Economies of scale vs. economies of scope: Explaining the differences

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Economies of scale and economies of scope are two related – but distinct – concepts that can help reduce the cost associated with manufacturing a product. The difference arises on whether you are reducing costs from increasing the number of a particular product that is produced (economies of scale), or whether you are reducing the costs because of making different products (economies of scope). 

Economies of scale: How costs decline

Economies of scale arise from savings that are achieved as the volume of production increases – the more you make of a product, the lower the cost per item. Common sales economies include:

  • Purchasing materials at a better rate: There may be volume discounts in the raw materials, arising from better bargaining power, savings on delivery, or other cost savings relative to small or one-off purchases.
  • Fixed costs are spread over a larger number of products: There are likely fixed costs in operating, inured irrespective of the number of products produced. These may include the rent on a facility, the cost of machinery, or the cost of developing the product. When you manufacture a larger volume of products, these costs are spread over a much larger number of products, in turn pulling the fixed cost allocated to each product lower.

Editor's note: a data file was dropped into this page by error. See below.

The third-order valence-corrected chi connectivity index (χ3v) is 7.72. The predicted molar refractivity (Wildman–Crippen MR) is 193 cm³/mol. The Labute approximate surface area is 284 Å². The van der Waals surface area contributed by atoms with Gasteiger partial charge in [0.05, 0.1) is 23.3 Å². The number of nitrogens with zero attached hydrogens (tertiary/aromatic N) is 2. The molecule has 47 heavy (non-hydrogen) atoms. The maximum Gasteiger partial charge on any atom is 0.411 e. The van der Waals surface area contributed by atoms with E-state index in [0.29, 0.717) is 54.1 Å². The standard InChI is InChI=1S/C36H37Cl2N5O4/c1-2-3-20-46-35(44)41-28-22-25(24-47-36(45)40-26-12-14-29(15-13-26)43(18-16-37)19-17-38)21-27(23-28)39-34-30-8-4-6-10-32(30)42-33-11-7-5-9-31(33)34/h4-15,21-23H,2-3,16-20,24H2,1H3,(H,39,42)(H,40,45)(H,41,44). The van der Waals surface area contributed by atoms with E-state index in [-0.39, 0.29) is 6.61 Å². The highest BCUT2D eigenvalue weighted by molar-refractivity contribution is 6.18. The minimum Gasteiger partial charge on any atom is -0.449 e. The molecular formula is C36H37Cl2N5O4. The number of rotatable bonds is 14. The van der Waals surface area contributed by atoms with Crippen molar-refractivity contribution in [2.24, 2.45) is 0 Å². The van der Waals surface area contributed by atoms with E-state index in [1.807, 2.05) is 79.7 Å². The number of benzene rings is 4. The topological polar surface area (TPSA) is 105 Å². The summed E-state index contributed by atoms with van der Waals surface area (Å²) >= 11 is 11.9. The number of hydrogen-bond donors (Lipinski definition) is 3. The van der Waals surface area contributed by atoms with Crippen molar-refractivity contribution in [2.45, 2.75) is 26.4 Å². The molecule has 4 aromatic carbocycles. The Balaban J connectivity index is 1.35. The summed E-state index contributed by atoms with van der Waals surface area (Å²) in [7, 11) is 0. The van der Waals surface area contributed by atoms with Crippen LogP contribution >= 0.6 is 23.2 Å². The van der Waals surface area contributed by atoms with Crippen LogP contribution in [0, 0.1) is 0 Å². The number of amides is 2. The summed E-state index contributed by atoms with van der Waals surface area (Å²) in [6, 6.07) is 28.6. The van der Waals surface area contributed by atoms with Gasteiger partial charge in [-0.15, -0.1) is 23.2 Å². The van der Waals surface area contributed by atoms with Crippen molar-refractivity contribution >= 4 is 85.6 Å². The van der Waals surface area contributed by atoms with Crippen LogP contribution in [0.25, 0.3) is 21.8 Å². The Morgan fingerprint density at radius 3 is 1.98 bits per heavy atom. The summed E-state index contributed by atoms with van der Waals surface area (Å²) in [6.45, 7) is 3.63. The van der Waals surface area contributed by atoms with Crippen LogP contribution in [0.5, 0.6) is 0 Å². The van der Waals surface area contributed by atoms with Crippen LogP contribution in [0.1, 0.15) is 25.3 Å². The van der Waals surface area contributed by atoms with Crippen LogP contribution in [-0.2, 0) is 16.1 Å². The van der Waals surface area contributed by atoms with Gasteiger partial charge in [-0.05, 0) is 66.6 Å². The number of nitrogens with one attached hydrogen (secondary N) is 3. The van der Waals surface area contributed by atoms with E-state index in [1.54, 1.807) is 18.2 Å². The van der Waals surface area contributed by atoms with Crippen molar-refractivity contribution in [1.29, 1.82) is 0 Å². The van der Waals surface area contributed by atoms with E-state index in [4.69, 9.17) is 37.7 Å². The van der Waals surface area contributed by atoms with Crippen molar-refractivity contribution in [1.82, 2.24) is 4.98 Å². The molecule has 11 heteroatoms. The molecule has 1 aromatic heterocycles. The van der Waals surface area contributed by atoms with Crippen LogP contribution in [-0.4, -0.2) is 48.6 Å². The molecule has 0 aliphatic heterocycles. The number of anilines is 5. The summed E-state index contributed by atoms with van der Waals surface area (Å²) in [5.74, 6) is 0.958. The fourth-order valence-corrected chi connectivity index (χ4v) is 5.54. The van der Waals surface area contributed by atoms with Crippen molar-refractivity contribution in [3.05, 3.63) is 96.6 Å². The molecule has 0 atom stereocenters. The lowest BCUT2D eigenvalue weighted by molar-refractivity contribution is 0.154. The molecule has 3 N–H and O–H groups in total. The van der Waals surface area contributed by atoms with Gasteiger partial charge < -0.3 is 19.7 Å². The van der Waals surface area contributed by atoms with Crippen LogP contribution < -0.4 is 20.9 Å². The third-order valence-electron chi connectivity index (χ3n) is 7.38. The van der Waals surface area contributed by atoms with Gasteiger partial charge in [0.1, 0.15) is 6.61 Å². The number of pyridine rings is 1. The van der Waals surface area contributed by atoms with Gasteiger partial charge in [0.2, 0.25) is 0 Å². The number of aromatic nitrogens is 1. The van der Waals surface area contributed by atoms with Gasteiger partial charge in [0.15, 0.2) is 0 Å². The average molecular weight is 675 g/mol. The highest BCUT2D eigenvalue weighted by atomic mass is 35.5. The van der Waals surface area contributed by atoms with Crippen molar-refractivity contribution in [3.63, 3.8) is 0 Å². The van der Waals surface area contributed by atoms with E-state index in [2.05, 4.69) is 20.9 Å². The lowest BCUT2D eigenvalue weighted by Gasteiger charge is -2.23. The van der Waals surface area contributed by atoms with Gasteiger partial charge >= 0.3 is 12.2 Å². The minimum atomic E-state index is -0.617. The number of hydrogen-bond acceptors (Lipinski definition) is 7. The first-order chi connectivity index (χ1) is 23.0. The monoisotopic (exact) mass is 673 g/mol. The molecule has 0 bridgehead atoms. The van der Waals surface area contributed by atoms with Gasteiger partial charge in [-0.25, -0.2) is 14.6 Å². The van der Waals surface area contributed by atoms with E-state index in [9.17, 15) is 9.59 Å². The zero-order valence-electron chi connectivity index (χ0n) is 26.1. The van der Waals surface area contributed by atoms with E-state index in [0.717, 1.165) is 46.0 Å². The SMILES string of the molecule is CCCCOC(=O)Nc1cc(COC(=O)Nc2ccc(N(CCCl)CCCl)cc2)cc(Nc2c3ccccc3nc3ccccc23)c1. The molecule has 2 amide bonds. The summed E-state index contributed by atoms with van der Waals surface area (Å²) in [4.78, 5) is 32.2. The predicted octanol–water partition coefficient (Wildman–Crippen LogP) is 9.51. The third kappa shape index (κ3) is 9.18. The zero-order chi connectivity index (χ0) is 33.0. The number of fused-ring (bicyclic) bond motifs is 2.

• Labor cost per unit declines: Beyond costs that are entirely fixed, there are certain variable costs that may decline the greater volume that you produce. Greater volumes may allow more efficient routines to be implemented, potentially reducing the labor component of each product produced

Economies of scope: How it is different from scale advantages

While economies of scale arise for producing large quantities of the same or similar products, economies of scope come from operating in different product areas. There may be cost savings that arise from diversifying to operating in multiple similar but different product areas (i.e., related diversification). Such economies of scope include the potential to acquire materials in larger volumes across the different product lines, sharing advertising across product lines, or other capabilities that can be shared between different areas of the firm.

Key distinction to remember

The key point to remember is that while scale economies come from doing lots of the same thing, economies of scope come from doing lots of different things

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